First Look: SPRO Fat Papa Squarebill

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I’ve caught some of the biggest bass of my life on SPRO crankbaits, so you can probably imagine how excited I was to extensively test their newest crankbait. The news of a Fat Papa Squarebill got a lot of people talking, but I needed to know whether the hype was fact or fiction. So after many weeks of fishing this new plug in several different bodies of water, I’ve come to a definitive conclusion. 

It’s bad to the bone; and that’s coming from one of the pickiest crankbait fishermen on Planet Earth. 

Here’s why I say that. 

It actually hunts

So many crankbaits these days are advertised to have a “hunting action”. I test just about each one in hopes of these claims being true, but I’m often left disappointed. There are a lot of precise design elements that have to be just right in order to achieve this sought-after attribute. 

Much to my delight, the SPRO Fat Papa Squarebill hunts incredibly well without any modifications whatsoever. I have not tinkered with or upgraded any part of this crankbait and it looks just like an old balsa plug in the water. 

When you start cranking on this lure, even with a high-speed reel, you’ll notice that it really starts wandering from side to side. Equally as important, however, it always tracks back to its center line to avoid blow-outs or helicoptering. I’ve tested this lure for hours in ultra-clear water and on average, the Fat Papa Squarebill hunts roughly 6 to 8 inches to each side. 


I harp on this for one simple fact: I’ve rarely seen a baitfish swim in a straight line. They’re always acting erratic and jumpy, for lack of a better word. I want to show a bass something natural, just like it would see from a real baitfish. The design of this crankbait does an excellent job at producing unpredictable, lifelike movements at all retrieve speeds. 

That’s getting tougher to find in today’s hard bait market. 

Buoyancy is a big deal


I like a fast-floating crankbait because I primarily fish a lot of thick cover. I’m often making pitches just 10 to 15 yards in front of my boat, so when I stop my reel handle, I need that crankbait to get up and away from any potential snags. I call it “worming” a crankbait and I talk about it at length in this video. 

The added buoyancy of the Fat Papa Squarebill has allowed me to fish some surprisingly thick cover with very few hang-ups. As soon as I bump that piece of cover, I can pause my retrieve and it will quickly find its way over the impediment. Additionally, I’ve noticed that this plug will actually “back up” after a collision, which makes it even easier to get through the thick stuff.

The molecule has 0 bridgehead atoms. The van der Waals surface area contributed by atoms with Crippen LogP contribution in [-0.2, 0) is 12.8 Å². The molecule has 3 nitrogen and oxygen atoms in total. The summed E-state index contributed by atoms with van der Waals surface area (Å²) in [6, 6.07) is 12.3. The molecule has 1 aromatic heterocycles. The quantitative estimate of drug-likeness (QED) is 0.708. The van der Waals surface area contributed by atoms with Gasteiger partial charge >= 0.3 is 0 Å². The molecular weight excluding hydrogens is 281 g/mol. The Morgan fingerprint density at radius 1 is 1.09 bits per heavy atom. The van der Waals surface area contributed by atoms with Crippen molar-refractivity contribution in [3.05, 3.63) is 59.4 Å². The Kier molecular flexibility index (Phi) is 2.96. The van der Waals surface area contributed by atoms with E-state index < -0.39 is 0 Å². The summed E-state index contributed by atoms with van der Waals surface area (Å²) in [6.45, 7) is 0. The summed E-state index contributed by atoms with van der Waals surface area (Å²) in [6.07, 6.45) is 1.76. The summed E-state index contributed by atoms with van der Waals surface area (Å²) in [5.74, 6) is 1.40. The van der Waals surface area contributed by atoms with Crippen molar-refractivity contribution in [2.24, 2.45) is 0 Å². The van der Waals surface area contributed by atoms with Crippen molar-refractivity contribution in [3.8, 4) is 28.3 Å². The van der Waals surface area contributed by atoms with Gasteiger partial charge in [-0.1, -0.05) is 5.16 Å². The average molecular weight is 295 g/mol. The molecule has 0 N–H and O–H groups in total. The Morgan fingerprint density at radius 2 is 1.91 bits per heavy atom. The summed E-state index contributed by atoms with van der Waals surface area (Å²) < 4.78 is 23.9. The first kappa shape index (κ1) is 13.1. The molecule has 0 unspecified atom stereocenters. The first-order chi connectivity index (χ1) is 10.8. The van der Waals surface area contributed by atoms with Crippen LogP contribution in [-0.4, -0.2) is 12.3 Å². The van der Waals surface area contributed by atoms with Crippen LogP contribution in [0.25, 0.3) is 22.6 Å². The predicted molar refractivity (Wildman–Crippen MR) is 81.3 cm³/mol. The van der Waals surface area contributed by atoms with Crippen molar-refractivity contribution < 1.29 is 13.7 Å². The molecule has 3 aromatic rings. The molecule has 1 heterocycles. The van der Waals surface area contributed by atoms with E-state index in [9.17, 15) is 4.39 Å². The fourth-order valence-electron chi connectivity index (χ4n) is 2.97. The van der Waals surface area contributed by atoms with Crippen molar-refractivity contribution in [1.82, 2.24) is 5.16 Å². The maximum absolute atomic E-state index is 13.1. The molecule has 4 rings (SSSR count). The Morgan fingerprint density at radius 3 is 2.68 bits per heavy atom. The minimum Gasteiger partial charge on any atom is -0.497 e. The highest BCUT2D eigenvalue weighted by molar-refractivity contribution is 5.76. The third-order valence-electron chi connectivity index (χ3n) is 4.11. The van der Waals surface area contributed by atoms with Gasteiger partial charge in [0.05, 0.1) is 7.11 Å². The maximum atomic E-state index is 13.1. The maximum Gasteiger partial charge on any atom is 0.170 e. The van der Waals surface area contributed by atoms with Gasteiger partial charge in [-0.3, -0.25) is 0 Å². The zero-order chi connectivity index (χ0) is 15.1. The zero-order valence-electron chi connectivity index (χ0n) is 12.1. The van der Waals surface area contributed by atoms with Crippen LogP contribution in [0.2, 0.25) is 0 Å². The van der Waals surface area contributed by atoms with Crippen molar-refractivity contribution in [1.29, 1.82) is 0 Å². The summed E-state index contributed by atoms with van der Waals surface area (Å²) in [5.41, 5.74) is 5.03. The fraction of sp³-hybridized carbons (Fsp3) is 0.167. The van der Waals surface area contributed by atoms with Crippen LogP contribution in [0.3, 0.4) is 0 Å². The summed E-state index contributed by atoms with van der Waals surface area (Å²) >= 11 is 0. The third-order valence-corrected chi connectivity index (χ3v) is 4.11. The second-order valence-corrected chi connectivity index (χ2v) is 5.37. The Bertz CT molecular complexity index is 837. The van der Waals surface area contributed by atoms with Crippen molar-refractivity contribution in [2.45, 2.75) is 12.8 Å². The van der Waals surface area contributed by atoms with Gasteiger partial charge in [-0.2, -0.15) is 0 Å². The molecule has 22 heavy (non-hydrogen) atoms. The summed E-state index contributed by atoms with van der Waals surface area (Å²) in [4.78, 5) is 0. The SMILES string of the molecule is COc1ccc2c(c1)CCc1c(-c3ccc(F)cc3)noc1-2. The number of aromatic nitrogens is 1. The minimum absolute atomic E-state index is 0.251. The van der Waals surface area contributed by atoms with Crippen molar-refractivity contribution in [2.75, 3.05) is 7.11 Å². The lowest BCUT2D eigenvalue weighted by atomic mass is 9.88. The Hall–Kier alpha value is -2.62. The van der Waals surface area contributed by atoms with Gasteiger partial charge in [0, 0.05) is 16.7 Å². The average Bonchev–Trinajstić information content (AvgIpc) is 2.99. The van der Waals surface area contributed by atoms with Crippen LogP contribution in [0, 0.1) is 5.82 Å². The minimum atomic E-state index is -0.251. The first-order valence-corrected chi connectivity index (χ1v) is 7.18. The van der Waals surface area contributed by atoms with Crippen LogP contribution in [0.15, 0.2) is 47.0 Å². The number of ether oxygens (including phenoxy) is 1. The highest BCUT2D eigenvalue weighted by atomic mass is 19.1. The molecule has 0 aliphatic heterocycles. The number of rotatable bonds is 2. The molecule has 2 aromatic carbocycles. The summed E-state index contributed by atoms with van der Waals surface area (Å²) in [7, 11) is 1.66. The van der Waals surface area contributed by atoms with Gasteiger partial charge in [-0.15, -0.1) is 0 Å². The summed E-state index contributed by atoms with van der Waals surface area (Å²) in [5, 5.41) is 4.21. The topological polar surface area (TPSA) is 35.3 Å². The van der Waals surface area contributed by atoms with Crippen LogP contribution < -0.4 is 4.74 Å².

Deflection-wise, this squarebill will hold its own with some of the most popular squarebills on the market. Just this past weekend, I had a great finish in a big tournament and caught several key fish by deflecting the Fat Papa Squarebill off of chunk rocks. Never once did I have to ruin my area and go retrieve my crankbait after a snag. 

Durability has been impressive thus far


After several weeks of testing this lure, it has held up to the abuse quite well. The circuit-board lip has remained securely fastened to the body of the lure and the finish has almost zero hook rash. After all the junk I’ve fished, I’m genuinely impressed because I usually break a lot of crankbaits.

It’s important to note, however, that I do not slap this lure on the water between casts to clean it off. Circuit-board bills can break if you repeatedly do this, so I’m careful not to put any unnecessary stress on the bill connection. That’s just the nature of the beast with these designs. 

The thump isn’t too strong

Truth be told, I was expecting the Fat Papa Squarebill to have a little more wobble to it. But I’m actually glad it doesn’t because it has proven effective in both clear and dirty water. It has a fairly tight wobble for its shape, which has made it a much more versatile crankbait than I originally thought. 

As you can see in the fish photo in this piece, I’ve been cranking some really clear water. We’re in a drought and it’s the clearest I’ve seen these lakes in a long time. But because this crankbait doesn’t overpower the bass with an obnoxious thump, I’ve enjoyed a lot of good fish catches in water I’d normally never throw a crankbait. 

Of course, I have found some dirtier water nearby and the bass haven’t had an issue finding and eating this crankbait. In my opinion, this is a really nice mix that should appeal to anglers throughout the entire country. 

Components are good to go


I don’t really like tinkering with tackle—I like fishing more. So I always try to find lures that are ready to fish right out of the package. If it has wussy split rings or dull hooks, I generally won’t use it. Quality components are a big deal to me. 

I can comfortably recommend taking the Fat Papa Squarebill out of the package, tying it on and going fishing. Period. 


The Gamakatsu hooks aren’t cheap tinfoil hooks. They hook bass and keep ‘em pinned with no problem at all. The split rings are solid and do not bend or warp, even when I’ve hooked some big hybrid bass. And to put the proverbial icing on the cake, this plug is topped off with a oval-shaped line tie that ensures your knot doesn’t get stuck in and abrazed by the gap. 

Final impressions


This is a very well-built crankbait that is going to catch a lot of fish all over the country. The color selection isn’t crazy, but it has all the staples you’ll likely need: Baitfish, bluegill, craws and bright colors for dirty water. It’s certainly worth a try—I think you’ll really enjoy fishing with it. 

The SPRO Fat Papa Squarebill is available at

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